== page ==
UK & World News
Annan: 'Grave Concerns' About Syrian Attacks
International mediator Kofi Annan has expressed alarm over the increasing violence in Syria, as government troops target rebel strongholds.
As well as the shelling of Homs districts, there are also reports of the use of mortar bombs, helicopters and tanks near the coast, his spokesman, Ahmad Fawzi, said.
Mr Annan is "gravely concerned by the latest reports of violence coming out of Syria and the escalation of fighting by both government and opposition forces," he said.
"There are indications that a large number of civilians are trapped in these towns."
He added that Mr Annan "demands that the parties take all steps to ensure that civilians are not harmed, and further demands that entry of the UN Military Observers be allowed to the town of Al Haffa immediately."
Two months ago, the UN-Arab League envoy drew up a ceasefire for the country, but it has not been implemented and fighting across the country has violated it daily.
Footage which appears to show the renewed shelling in Homs cannot be independently verified, but Sky's foreign affairs editor Tim Marshall, who was in the city, said it "makes sense".
Speaking from Homs, he said he could hear what he thought to be mortar rounds exploding about every two minutes, along with occasional gunfire.
"We don't know exactly where that video is from, but that is the type of situation that I'm looking at," he said.
He added that the districts being attacked are "absolute hell".
"The rest of it is tense, difficult and half-empty because people have fled," he said.
"It's clearly a terrible situation for the people living here - especially those who are on the receiving end of these mortar rounds," he added.
There was also violence in the central province of Hama, activists claimed, as regime troops targeted towns and villages with strong anti-regime sentiment.
"Regime forces have entered Shaghoureit and Qastoun villages in Hama," said one activist, who identified himself as Abu Ghazi al Hamwi.
"We are worried about how much violence there might be there right now, because we have heard that regime forces are using residents as human shields."
Violence in the uprising against President Bashar al Assad's regime continues despite the presence of 300 UN observers in the country.
According to their figures, soldiers and militias loyal to Assad have killed at least 10,000 people since the fighting began.
The new leader of Syria's main opposition group has called for mass defections from a regime he described as "on its last legs".
At his first news conference since taking over the reins, Syrian National Council's (SNC) Abdel Basset Sayda also reached out to minority groups in Syria, promising them a full say in the country's future.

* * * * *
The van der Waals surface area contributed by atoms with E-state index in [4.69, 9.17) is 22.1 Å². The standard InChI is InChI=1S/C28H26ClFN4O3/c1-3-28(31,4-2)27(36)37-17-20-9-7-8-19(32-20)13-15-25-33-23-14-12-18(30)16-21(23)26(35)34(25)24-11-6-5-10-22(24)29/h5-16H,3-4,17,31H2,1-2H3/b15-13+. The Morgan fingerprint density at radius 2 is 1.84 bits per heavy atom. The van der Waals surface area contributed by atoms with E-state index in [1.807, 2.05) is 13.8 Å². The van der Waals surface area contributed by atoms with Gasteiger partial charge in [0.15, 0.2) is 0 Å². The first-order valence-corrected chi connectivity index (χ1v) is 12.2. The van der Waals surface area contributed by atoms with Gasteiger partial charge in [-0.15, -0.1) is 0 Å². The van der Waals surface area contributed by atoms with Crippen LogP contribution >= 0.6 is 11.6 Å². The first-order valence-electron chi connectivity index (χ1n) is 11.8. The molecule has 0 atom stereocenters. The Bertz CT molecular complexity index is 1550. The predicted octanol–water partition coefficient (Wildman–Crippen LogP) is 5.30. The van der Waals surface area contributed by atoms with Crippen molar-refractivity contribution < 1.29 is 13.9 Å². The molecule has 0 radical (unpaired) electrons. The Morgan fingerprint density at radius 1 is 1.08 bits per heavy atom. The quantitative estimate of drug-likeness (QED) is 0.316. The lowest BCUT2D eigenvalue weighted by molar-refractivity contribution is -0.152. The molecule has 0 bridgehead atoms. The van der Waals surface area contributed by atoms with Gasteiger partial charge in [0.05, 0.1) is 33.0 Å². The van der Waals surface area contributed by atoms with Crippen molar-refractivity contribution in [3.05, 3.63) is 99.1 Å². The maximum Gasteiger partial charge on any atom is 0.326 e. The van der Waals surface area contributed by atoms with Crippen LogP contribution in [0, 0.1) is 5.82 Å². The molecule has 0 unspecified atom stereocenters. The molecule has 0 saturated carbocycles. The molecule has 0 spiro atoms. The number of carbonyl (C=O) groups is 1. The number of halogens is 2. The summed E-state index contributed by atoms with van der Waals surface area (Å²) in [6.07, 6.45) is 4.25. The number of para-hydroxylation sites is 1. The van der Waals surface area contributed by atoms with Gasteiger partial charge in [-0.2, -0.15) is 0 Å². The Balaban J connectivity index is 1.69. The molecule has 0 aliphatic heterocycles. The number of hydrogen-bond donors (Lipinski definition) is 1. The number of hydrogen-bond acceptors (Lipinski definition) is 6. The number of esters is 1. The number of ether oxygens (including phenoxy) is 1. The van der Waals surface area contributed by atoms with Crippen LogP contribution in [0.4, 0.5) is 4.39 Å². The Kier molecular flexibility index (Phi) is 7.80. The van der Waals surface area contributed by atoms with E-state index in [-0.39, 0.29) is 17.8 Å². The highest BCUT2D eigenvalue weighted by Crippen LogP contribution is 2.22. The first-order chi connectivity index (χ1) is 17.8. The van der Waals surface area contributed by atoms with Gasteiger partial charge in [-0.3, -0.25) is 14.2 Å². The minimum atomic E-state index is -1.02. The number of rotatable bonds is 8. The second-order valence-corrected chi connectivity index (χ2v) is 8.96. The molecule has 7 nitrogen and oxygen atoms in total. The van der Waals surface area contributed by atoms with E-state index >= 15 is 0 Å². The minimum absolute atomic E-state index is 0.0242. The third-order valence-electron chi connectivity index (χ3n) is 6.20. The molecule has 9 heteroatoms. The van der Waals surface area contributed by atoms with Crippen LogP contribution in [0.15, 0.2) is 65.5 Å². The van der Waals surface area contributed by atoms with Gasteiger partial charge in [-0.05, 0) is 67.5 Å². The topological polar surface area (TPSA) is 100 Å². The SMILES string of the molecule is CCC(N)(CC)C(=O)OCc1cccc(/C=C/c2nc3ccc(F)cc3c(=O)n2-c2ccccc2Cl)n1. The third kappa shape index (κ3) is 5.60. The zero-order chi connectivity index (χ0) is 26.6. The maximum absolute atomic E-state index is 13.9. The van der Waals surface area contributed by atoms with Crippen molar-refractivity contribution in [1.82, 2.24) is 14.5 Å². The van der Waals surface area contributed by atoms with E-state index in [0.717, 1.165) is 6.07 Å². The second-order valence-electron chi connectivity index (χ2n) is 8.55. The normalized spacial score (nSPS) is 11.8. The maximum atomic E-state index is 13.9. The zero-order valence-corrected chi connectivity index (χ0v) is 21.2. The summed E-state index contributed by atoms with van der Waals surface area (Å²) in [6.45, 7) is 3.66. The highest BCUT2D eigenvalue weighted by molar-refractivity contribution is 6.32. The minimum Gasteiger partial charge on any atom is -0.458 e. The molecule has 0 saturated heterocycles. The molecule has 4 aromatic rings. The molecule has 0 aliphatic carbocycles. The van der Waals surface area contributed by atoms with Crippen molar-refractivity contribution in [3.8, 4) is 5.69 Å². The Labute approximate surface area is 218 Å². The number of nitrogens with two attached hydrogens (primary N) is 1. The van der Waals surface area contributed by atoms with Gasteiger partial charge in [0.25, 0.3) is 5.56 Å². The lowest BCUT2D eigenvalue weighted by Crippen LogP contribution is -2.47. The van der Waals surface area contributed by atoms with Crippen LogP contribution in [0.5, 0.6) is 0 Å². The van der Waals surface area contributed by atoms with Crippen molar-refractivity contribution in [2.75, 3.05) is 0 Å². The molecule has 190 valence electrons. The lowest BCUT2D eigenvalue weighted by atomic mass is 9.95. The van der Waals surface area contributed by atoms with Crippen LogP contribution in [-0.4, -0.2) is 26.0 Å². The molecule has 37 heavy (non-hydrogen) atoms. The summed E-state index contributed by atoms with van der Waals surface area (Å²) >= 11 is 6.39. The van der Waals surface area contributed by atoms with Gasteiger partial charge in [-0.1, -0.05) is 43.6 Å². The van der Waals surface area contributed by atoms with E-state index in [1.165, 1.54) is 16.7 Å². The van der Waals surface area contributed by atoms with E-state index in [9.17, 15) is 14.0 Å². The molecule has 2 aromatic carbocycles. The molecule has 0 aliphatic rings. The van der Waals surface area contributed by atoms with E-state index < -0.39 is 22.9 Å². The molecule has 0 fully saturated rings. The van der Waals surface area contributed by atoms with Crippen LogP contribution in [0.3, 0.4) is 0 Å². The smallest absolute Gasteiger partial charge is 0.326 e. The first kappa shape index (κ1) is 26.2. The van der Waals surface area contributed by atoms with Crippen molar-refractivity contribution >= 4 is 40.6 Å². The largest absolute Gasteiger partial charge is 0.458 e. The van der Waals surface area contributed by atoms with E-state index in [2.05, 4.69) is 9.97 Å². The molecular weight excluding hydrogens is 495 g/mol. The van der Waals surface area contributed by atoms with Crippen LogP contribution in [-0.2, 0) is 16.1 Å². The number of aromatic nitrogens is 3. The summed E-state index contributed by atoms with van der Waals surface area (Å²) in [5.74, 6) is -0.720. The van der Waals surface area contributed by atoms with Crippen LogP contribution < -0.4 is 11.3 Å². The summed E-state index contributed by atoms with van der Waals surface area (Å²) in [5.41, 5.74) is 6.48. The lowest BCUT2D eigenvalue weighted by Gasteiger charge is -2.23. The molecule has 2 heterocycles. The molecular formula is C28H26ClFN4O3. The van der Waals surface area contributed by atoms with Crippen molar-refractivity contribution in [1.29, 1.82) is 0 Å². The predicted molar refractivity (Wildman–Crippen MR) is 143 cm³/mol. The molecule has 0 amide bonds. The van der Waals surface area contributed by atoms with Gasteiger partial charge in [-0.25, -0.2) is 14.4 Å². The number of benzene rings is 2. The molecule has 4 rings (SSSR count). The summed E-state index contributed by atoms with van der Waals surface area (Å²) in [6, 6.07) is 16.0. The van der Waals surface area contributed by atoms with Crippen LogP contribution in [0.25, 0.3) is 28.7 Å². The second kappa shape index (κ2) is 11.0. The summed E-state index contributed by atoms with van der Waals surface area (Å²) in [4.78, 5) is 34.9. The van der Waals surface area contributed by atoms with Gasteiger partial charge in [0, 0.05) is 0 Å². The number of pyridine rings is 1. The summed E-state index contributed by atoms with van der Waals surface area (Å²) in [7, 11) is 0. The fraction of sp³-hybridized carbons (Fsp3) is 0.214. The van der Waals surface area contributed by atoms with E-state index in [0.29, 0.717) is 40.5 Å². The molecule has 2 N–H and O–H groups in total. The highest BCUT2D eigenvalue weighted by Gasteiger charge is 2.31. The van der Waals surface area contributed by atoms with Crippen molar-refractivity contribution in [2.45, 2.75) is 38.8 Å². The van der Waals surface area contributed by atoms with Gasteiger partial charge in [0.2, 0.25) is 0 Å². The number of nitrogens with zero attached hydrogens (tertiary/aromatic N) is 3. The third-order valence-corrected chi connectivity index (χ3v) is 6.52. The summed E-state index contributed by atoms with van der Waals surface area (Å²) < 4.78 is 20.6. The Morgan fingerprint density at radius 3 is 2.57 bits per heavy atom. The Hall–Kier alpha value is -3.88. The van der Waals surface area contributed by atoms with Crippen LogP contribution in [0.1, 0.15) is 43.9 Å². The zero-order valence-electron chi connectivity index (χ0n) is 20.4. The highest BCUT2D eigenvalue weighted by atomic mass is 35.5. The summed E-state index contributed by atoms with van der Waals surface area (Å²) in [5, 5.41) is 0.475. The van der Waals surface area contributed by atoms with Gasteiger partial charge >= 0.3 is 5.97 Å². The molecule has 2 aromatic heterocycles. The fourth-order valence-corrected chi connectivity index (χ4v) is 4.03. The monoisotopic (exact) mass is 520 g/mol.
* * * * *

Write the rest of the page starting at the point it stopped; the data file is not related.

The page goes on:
"We are entering a sensitive phase," he said, "the regime is on its last legs."
"The multiplying massacres and shellings show that it is struggling.
"We call upon all officials in the regime and in the institutions to defect from the regime.
"We would like to reassure all sects and groups, especially Alawites and Christians, that the future of Syria will be for all of us."
The opposition hopes the 55-year old, who is not a member of any political party, will be able to reconcile the SNC's rival factions and will broaden its appeal among Syria's different ethnic and religious groups.
But Marshall said he did not think the appointment would affect the response from the international community to the ongoing situation.
The rebel Free Syrian Army (FSA) also called for defections, urging officials from Assad's military to jump ship.
"We call on Syrians to launch a general strike leading to mass civil disobedience," Colonel Kassem Saadeddine, from the FSA, said.
He urged officers and men in Syria's regular army "whose hands are not tainted with blood to join the fighters".
The calls follow a warning by Israel's deputy military chief that Syria has the largest chemical weapons stocks in the world - and has missiles and rockets that could reach any point in Israel.
Major General Yair Naveh said that, given the chance, Syria would "treat us the same way it treats its own people".
Israel has been watching the carnage in its neighbouring country with increasing concern.
The two countries have fought major wars in the past, and Syria supports violent anti-Israel groups.
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